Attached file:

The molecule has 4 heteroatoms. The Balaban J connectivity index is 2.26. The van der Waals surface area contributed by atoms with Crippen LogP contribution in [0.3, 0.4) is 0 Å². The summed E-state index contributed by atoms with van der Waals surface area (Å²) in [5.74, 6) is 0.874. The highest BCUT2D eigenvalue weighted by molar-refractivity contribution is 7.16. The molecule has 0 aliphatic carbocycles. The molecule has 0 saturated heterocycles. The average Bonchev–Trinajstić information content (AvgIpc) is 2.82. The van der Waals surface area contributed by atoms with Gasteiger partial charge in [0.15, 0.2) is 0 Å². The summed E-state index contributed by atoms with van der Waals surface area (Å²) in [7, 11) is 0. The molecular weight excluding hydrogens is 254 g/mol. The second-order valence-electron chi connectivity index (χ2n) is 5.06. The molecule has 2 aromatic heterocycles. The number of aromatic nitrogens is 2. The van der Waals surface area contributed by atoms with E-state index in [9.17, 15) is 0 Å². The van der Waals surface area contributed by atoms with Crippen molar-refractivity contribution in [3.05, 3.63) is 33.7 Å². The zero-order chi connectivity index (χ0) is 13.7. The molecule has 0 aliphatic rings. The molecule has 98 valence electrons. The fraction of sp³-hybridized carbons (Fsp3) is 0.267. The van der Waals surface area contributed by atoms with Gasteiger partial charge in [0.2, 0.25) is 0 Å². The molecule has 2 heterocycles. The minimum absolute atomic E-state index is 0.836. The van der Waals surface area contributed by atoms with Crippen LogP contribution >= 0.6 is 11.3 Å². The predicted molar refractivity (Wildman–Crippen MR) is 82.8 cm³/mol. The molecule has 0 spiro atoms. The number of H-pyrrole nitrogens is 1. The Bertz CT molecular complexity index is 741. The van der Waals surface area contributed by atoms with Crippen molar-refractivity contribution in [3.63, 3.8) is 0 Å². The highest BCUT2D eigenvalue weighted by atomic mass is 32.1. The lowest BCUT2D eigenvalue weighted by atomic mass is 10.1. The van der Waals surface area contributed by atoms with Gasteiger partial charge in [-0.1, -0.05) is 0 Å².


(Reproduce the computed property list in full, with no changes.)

The molecule has 4 heteroatoms. The Balaban J connectivity index is 2.26. The van der Waals surface area contributed by atoms with Crippen LogP contribution in [0.3, 0.4) is 0 Å². The summed E-state index contributed by atoms with van der Waals surface area (Å²) in [5.74, 6) is 0.874. The highest BCUT2D eigenvalue weighted by molar-refractivity contribution is 7.16. The molecule has 0 aliphatic carbocycles. The molecule has 0 saturated heterocycles. The average Bonchev–Trinajstić information content (AvgIpc) is 2.82. The van der Waals surface area contributed by atoms with Gasteiger partial charge in [0.15, 0.2) is 0 Å². The summed E-state index contributed by atoms with van der Waals surface area (Å²) in [7, 11) is 0. The molecular weight excluding hydrogens is 254 g/mol. The second-order valence-electron chi connectivity index (χ2n) is 5.06. The molecule has 2 aromatic heterocycles. The number of aromatic nitrogens is 2. The van der Waals surface area contributed by atoms with E-state index in [9.17, 15) is 0 Å². The van der Waals surface area contributed by atoms with Crippen molar-refractivity contribution in [3.05, 3.63) is 33.7 Å². The zero-order chi connectivity index (χ0) is 13.7. The molecule has 0 aliphatic rings. The molecule has 98 valence electrons. The fraction of sp³-hybridized carbons (Fsp3) is 0.267. The van der Waals surface area contributed by atoms with Gasteiger partial charge in [0.2, 0.25) is 0 Å². The molecule has 2 heterocycles. The minimum absolute atomic E-state index is 0.836. The van der Waals surface area contributed by atoms with Crippen LogP contribution >= 0.6 is 11.3 Å². The predicted molar refractivity (Wildman–Crippen MR) is 82.8 cm³/mol. The molecule has 0 spiro atoms. The number of H-pyrrole nitrogens is 1. The Bertz CT molecular complexity index is 741. The van der Waals surface area contributed by atoms with Crippen molar-refractivity contribution in [3.63, 3.8) is 0 Å². The highest BCUT2D eigenvalue weighted by atomic mass is 32.1. The lowest BCUT2D eigenvalue weighted by atomic mass is 10.1. The van der Waals surface area contributed by atoms with Gasteiger partial charge in [-0.1, -0.05) is 0 Å².